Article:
Christians are not the only ones who value faith. The Romans considered faith—fides in Latin—to be one of their cardinal virtues along with piety, gravity, and constancy. Faith impacted the way they received the gospel, as we discovered in my previous post (“Don’t Stop Believing”). We continue finding more insights when comparing Roman fides with and Christian faith.
Roman Faith and Four Types of Commitment
Cicero, the famous Roman statesman, rhetorician, and philosopher, considers faith to be the basis of justice (On Duties 1.7.23). In this sense it refers to “the constancy and veracity of a word once given and the agreed content.” Moreover, fides means a type of solemn commitment including the following:
- “Being true to one’s word”
- “Paying one’s debts”
- “Keeping sworn oaths”
- “Performing of obligations assumed by agreement with both gods and men.”
When discussing honorable character and expediency, Cicero connects faith to religious oaths. Such oaths bind a person in obligation to justice and faith before the supreme deity, Jupiter (On Duties 3.28.102–04).
Teresa Morgan states how essential Fides, the goddess and personification of faith, is to Roman life and society. Deities such as Jupiter and Fides sanction faith in making contracts, treaties, and war. Faith as trust, loyalty, and trustworthiness operates between:
- “People and their magistrates
- armies and commanders
- patrons and clients
- husbands and wives
- between friends
- in politics
- social life”
Romans thus interpreted faith as vitally relational and the “supreme guarantee of human happiness.” And since Romans connected fides with law and religion, they understood it as “the foundation of religious, public, and private life.”
Its violations they interpreted as offenses to their community and to the gods. As such, classicists inform us that “A patron who broke faith with his client by abuse of his power was placed under a curse.” Likewise, “A magistrate who broke faith by acts of injustice and oppression against the people gave the latter the right to rebel.”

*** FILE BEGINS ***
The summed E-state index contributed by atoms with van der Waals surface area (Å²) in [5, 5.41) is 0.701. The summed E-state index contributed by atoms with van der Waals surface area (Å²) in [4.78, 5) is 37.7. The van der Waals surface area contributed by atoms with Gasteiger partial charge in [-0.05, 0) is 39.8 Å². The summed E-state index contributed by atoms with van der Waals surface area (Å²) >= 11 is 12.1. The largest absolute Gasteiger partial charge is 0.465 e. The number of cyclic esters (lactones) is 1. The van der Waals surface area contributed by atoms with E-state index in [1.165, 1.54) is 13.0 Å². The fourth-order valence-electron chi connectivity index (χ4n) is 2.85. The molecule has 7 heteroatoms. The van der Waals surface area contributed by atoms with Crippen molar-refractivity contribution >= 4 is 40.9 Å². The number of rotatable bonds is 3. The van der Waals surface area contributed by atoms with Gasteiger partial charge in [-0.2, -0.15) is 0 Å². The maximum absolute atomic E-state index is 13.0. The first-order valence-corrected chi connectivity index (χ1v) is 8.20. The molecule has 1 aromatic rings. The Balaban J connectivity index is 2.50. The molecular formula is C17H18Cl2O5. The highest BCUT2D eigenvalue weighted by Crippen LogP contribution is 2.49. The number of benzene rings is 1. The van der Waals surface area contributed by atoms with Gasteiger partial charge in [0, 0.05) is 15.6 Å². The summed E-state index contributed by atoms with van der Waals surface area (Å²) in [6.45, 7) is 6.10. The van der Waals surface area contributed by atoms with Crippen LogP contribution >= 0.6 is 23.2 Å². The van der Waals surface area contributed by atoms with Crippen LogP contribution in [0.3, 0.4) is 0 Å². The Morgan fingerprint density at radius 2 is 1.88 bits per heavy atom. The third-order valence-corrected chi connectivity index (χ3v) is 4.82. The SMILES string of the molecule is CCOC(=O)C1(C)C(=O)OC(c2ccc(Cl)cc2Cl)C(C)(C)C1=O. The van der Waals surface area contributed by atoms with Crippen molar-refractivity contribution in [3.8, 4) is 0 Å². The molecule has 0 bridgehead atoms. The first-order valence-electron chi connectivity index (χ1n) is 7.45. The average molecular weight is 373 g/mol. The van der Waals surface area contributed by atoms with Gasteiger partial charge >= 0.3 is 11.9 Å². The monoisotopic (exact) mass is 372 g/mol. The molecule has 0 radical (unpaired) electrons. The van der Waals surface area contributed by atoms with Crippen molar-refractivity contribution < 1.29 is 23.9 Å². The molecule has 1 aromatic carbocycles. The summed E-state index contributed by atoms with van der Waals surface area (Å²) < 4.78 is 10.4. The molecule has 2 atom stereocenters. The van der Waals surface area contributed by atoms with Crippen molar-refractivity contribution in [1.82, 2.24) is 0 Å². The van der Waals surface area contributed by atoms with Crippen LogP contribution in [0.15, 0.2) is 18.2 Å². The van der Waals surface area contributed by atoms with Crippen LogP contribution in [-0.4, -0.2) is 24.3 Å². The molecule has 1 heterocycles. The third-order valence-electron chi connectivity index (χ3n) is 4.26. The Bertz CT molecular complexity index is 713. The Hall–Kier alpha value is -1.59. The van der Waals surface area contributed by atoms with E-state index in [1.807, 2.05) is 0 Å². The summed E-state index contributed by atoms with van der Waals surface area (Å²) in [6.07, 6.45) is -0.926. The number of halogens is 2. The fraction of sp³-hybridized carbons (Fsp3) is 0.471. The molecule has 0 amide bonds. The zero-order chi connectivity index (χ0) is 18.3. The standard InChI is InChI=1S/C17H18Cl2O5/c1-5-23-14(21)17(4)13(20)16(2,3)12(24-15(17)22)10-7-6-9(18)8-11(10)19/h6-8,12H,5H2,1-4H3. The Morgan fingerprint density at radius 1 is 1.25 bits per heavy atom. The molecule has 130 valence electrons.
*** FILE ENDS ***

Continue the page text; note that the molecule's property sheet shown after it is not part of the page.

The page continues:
For the Romans, then, “Faith rooted in the social conscience was stronger than written law or statue as a force for holding all parts of the society together in a common bond of relationship. Failure to uphold religious obligations would incur divine wrath.”
We see that fides essentially regulates Roman life. For Christians, faith (pisteuô/pistis) essentially means “to believe,” “to trust,” and “to rely on,” among other things. Jesus encourages bold trust when teaching that faith the size of a mustard seed can remove mountains (Matthew 17:20).
Faith also assumes faithfulness based on Old Testament Scripture. This is exemplified by the “Hall of faith” discussed in the Hebrews 11. There we find faithful saints in Israel’s traditions were, by faith, committed to trust God and even suffer for God’s sake.
The Apostle Paul considered faith to be essential for salvation. People are justified by faith in Christ (Galatians 2:16; Romans 3:20–28). A common misconception is that Paul contrasts faith and works (good deeds). On the contrary, he contrasts faith and “works of the Law.” These are external observances of Moses’s Law, especially in relation to practices such as circumcision. The practice of “works of the law” often separated Jews from gentiles, instigating social and ethnic divisions in the churches. Paul teaches that faith in Christ rather than observations from the law is what makes a person righteous before God.
“Good works,” on the other hand, are something Paul commends. He affirms that faith works itself out in love (Galatians 5:6). Paul also speaks about the “work of faith” (1 Thessalonians 1:3), and the “obedience of faith (Romans 1:5). Personally, I doubt that he would have any problems with James’s affirmation that faith without works is dead being alone (James 2:14–17). Both Paul and James speak of faith being exemplified through love.
What Christians can learn from Roman fides is the importance of regulating one’s life around faith. It involves trust, loyalty, and commitment. New Testament Scripture also exemplifies such things, but with at least two major distinctions: First, the object of one’s faith is to be in Jesus Christ. Second, the outworking of faith should be characterized by love.
Feel free to send me a note on Twitter, and let me know what you think about these things.
 Gottfried Schiemann, “Fides – Law,” Brill New Pauly 5.414–16 (416).
 Allen M. Ward, Fritz M. Heichelheim, Cedric A. Yeo, A History of the Roman People (Upper Saddle River, NJ: Prentice Hall, 2003), 57.
 Ward, et al, Roman People, 57.
 Ward, 57.
 Ibid, 57–58.
Image 1: Religion faith cross light hand trust God pray via pixabay.com; image 2: Roman arena antique colosseum gladiator gladiators via pixabay.com